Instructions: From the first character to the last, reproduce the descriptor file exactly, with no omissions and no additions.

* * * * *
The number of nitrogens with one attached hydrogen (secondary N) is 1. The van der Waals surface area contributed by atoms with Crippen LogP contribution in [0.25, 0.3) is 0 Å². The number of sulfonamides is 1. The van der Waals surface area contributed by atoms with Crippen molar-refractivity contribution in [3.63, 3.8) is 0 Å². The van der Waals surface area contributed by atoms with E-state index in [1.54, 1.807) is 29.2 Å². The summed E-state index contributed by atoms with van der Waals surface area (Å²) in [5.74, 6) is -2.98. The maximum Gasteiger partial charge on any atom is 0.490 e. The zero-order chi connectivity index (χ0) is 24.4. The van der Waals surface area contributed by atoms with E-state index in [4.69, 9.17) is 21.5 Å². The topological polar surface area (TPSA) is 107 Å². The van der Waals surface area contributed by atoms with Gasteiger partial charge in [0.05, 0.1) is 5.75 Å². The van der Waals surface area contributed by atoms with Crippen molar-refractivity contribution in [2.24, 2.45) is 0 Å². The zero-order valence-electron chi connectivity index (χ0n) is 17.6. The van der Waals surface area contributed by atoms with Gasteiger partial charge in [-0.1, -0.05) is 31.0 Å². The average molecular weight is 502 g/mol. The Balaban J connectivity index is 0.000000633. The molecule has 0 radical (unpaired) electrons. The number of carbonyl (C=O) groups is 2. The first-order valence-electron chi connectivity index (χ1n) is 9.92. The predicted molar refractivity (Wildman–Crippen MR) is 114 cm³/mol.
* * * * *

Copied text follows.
The number of nitrogens with one attached hydrogen (secondary N) is 1. The van der Waals surface area contributed by atoms with Crippen LogP contribution in [0.25, 0.3) is 0 Å². The number of sulfonamides is 1. The van der Waals surface area contributed by atoms with Crippen molar-refractivity contribution in [3.63, 3.8) is 0 Å². The van der Waals surface area contributed by atoms with E-state index in [1.54, 1.807) is 29.2 Å². The summed E-state index contributed by atoms with van der Waals surface area (Å²) in [5.74, 6) is -2.98. The maximum Gasteiger partial charge on any atom is 0.490 e. The zero-order chi connectivity index (χ0) is 24.4. The van der Waals surface area contributed by atoms with E-state index in [4.69, 9.17) is 21.5 Å². The topological polar surface area (TPSA) is 107 Å². The van der Waals surface area contributed by atoms with Gasteiger partial charge in [0.05, 0.1) is 5.75 Å². The van der Waals surface area contributed by atoms with Crippen molar-refractivity contribution in [2.24, 2.45) is 0 Å². The zero-order valence-electron chi connectivity index (χ0n) is 17.6. The van der Waals surface area contributed by atoms with Gasteiger partial charge in [-0.1, -0.05) is 31.0 Å². The average molecular weight is 502 g/mol. The Balaban J connectivity index is 0.000000633. The molecule has 0 radical (unpaired) electrons. The number of carbonyl (C=O) groups is 2. The first-order valence-electron chi connectivity index (χ1n) is 9.92. The predicted molar refractivity (Wildman–Crippen MR) is 114 cm³/mol.